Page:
As has become custom, President Obama kicked off the World Series of Brackets from inside the White House, filling out his NCAA tournament gambling sheet on national television.
The Big Dance, amateurism's greatest scam, remains relevant primarily because of America's addiction to wagering. The play on the court is sloppy and uneven. Most Americans can't identify the players. We're light years removed from when Larry Bird and Magic Johnson, Patrick Ewing and Hakeem Olajuwon and the Fab Five and North Carolina staged unforgettable postseason basketball clashes.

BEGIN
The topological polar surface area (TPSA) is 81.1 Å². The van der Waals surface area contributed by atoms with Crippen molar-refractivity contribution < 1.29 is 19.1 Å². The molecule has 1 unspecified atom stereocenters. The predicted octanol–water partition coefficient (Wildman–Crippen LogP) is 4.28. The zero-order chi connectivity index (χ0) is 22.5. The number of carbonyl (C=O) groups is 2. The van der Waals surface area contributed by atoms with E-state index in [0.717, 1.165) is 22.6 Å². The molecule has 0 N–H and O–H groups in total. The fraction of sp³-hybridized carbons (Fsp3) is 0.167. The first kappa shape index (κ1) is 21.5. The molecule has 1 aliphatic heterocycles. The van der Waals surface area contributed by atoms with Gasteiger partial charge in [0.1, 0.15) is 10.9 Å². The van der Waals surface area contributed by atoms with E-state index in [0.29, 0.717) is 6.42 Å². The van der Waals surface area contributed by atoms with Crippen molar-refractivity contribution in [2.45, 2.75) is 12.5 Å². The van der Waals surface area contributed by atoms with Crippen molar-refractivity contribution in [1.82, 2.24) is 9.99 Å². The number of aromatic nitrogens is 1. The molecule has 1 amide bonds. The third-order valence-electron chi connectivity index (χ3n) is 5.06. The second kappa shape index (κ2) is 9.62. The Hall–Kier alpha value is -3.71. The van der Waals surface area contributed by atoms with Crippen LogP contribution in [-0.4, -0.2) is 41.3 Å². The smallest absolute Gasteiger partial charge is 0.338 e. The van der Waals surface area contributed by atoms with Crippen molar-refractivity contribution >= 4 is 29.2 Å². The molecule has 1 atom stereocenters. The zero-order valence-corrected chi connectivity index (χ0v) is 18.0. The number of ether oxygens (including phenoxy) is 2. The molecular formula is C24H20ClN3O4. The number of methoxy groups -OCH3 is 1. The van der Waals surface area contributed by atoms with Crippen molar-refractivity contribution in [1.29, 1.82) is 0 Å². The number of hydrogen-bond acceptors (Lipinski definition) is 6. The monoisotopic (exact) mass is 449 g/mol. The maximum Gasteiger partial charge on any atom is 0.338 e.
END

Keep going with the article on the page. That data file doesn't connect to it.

The Bracket -- i.e. gambling -- is college basketball's biggest star. Joe Lunardi, ESPN's year-round "bracketologist," is more well-known nationally than any player.
The context is provided to illustrate the absurdity of the NCAA rule that cost Kansas State fifth-year senior Jamar Samuels his final collegiate game. Twenty-four hours before the Wildcats departed on their NCAA tournament road trip, Samuels accepted $200 in po...